1. This is an appeal by Nathu Ram who has been convicted under Section 5, Explosive Substances Act (6 of 1908), by the Assistant Sessions Judge of Etawah and sentenced to four years' and six months' R.I. Mr. K.N. Agarwala appearing on behalf of the appellant has taken me through the entire record. Before I deal with the question of fact as to whether the evidence on the record justifies the conviction of the appellant, I should dispose of certain questions of law advanced by learned Counsel. It is said that because of Section 7, Explosive Substances Act, the learned Magistrate who committed the accused to the Court of Session should not have taken cognizance of the case without the consent of the Local Government. That provision of law runs as follows:
No Court shall proceed to the trial of any person for an offence against this Act except with the consent of the Local Government or the Governor-General in Council.
2. It is conceded that no such consent was obtained while the case was being inquired into in the Court of the committing Magistrate. It is however conceded by the defence that when the case proceeded to trial in the Court of Session the consent of the Local Government was obtained. I am of the opinion that it was not necessary for the prosecution to obtain the sanction of the Local Government while the case was in the stage of an inquiry. I am fortified in my view by the case of Emperor v. Kallappa 1927 Bom. 21. It was then argued that the sanction that was obtained from the Local Government was for the prosecution of the appellant under Section 4-B, of the said Act, and the learned Sessions Judge was not competent to frame a charge in the alternative under Section 5 of the said Act, and later on to convict the appellant under Section 5. The position therefore is that the accused was being tried of an offence which was covered by the sanction and under the provisions of Section 236, Criminal P.C., the learned Sessions Judge upon perusing the commitment order framed a charge in the alternative under Section 5 as well. Moreover, even if the learned Sessions Judge had not framed a charge under Section 5, Explosive Substances Act, he could, under the provisions of Section 237 Criminal P.C., have convicted the appellant under section 5, although he was charged under Section 4-B alone. I am therefore of the opinion that there is no force in the two contentions of law advanced before me.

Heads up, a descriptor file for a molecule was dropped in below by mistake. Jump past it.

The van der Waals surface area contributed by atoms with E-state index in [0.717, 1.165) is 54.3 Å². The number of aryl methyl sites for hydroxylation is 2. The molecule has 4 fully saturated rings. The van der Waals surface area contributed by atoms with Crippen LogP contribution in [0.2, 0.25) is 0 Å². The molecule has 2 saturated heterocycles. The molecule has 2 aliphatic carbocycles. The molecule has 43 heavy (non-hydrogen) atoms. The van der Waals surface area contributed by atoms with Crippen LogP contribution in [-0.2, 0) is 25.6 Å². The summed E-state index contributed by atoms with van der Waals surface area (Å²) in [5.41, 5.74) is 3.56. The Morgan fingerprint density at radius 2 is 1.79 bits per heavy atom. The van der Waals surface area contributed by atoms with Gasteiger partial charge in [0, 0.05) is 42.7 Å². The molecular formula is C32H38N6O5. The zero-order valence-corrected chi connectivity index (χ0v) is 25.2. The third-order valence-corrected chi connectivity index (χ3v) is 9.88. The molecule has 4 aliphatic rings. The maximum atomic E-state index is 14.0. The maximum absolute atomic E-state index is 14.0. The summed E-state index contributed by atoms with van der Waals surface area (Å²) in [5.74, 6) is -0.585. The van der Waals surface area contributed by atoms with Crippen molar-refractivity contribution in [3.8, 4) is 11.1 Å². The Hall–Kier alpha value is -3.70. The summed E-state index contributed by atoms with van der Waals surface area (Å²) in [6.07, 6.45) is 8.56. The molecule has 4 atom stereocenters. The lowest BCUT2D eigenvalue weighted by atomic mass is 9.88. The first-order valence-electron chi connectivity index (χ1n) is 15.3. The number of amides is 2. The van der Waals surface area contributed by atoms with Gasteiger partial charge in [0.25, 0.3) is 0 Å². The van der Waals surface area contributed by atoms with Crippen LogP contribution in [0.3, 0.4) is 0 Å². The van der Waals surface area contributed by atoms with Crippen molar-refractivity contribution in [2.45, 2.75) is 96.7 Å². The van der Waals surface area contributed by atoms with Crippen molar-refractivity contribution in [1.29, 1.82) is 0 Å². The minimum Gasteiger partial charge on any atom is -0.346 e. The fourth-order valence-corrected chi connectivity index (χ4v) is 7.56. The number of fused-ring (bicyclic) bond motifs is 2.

3. Coming to the facts of the case it appears that on 20th March 1933, Thakur Arjun Singh, the Sub-Inspector of Airwa Katra, was investigating into the theft of a cycle and in the course of his investigation his suspicion fell on Nathu Ram. He therefore proceeded to the house of Nathu Ram and he had in his company three respectable witnesses, Raja Ram, Pyare Lal and Manjan Singh. Ha was also accompanied by two Constables. They reached the house of Nathu Ram and subjected themselves to being searched by him. They then entered the house, did not find any incriminating article in a marha, but later on proceeded towards a verandah which had a room in a corner. This room was locked and it was opened by Nathu Ram with the help of a key tied to his sacred thread. Inside the room was a box and this box again was opened by a key supplied by Nathu Ram. From the box were recovered a number of articles which have been proved to the complete satisfaction of the Court below and myself, by the evidence of the Inspector of Explosives, to be explosive substances. If the prosecution witnesses are reliable then there can be no doubt that the conviction of the appellant under Section 5 is sound.